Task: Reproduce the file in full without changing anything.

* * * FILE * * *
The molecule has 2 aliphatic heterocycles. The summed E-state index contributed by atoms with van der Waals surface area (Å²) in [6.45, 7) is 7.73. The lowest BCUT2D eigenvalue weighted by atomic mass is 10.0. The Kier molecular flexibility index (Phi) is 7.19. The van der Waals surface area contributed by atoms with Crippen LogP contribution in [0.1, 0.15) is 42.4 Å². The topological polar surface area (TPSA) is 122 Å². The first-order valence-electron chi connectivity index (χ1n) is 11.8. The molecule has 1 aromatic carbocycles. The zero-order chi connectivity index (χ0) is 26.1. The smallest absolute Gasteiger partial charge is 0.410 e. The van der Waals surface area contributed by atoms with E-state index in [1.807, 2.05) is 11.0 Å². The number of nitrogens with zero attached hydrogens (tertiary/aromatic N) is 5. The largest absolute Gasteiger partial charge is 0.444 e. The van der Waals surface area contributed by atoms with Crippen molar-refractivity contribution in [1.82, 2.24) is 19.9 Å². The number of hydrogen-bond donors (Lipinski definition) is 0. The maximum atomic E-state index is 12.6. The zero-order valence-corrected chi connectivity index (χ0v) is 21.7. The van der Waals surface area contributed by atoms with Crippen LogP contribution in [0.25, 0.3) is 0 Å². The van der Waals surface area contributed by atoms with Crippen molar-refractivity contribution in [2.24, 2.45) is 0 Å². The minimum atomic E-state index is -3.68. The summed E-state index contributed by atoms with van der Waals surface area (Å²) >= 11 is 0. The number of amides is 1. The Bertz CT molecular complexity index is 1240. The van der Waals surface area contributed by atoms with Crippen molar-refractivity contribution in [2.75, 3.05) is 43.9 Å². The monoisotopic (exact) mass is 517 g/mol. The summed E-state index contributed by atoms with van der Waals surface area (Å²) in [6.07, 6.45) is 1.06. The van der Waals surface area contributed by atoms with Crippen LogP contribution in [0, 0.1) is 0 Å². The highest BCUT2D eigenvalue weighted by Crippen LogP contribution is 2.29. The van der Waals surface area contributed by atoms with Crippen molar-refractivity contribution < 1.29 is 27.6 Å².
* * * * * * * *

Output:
The molecule has 2 aliphatic heterocycles. The summed E-state index contributed by atoms with van der Waals surface area (Å²) in [6.45, 7) is 7.73. The lowest BCUT2D eigenvalue weighted by atomic mass is 10.0. The Kier molecular flexibility index (Phi) is 7.19. The van der Waals surface area contributed by atoms with Crippen LogP contribution in [0.1, 0.15) is 42.4 Å². The topological polar surface area (TPSA) is 122 Å². The first-order valence-electron chi connectivity index (χ1n) is 11.8. The molecule has 1 aromatic carbocycles. The zero-order chi connectivity index (χ0) is 26.1. The smallest absolute Gasteiger partial charge is 0.410 e. The van der Waals surface area contributed by atoms with E-state index in [1.807, 2.05) is 11.0 Å². The number of nitrogens with zero attached hydrogens (tertiary/aromatic N) is 5. The largest absolute Gasteiger partial charge is 0.444 e. The van der Waals surface area contributed by atoms with Crippen molar-refractivity contribution in [1.82, 2.24) is 19.9 Å². The number of hydrogen-bond donors (Lipinski definition) is 0. The maximum atomic E-state index is 12.6. The zero-order valence-corrected chi connectivity index (χ0v) is 21.7. The van der Waals surface area contributed by atoms with Crippen LogP contribution in [0.25, 0.3) is 0 Å². The van der Waals surface area contributed by atoms with Crippen molar-refractivity contribution in [2.24, 2.45) is 0 Å². The minimum atomic E-state index is -3.68. The summed E-state index contributed by atoms with van der Waals surface area (Å²) >= 11 is 0. The number of amides is 1. The Bertz CT molecular complexity index is 1240. The van der Waals surface area contributed by atoms with Crippen molar-refractivity contribution in [2.75, 3.05) is 43.9 Å². The monoisotopic (exact) mass is 517 g/mol. The summed E-state index contributed by atoms with van der Waals surface area (Å²) in [6.07, 6.45) is 1.06. The van der Waals surface area contributed by atoms with Crippen LogP contribution in [0, 0.1) is 0 Å². The highest BCUT2D eigenvalue weighted by Crippen LogP contribution is 2.29. The van der Waals surface area contributed by atoms with Crippen molar-refractivity contribution < 1.29 is 27.6 Å².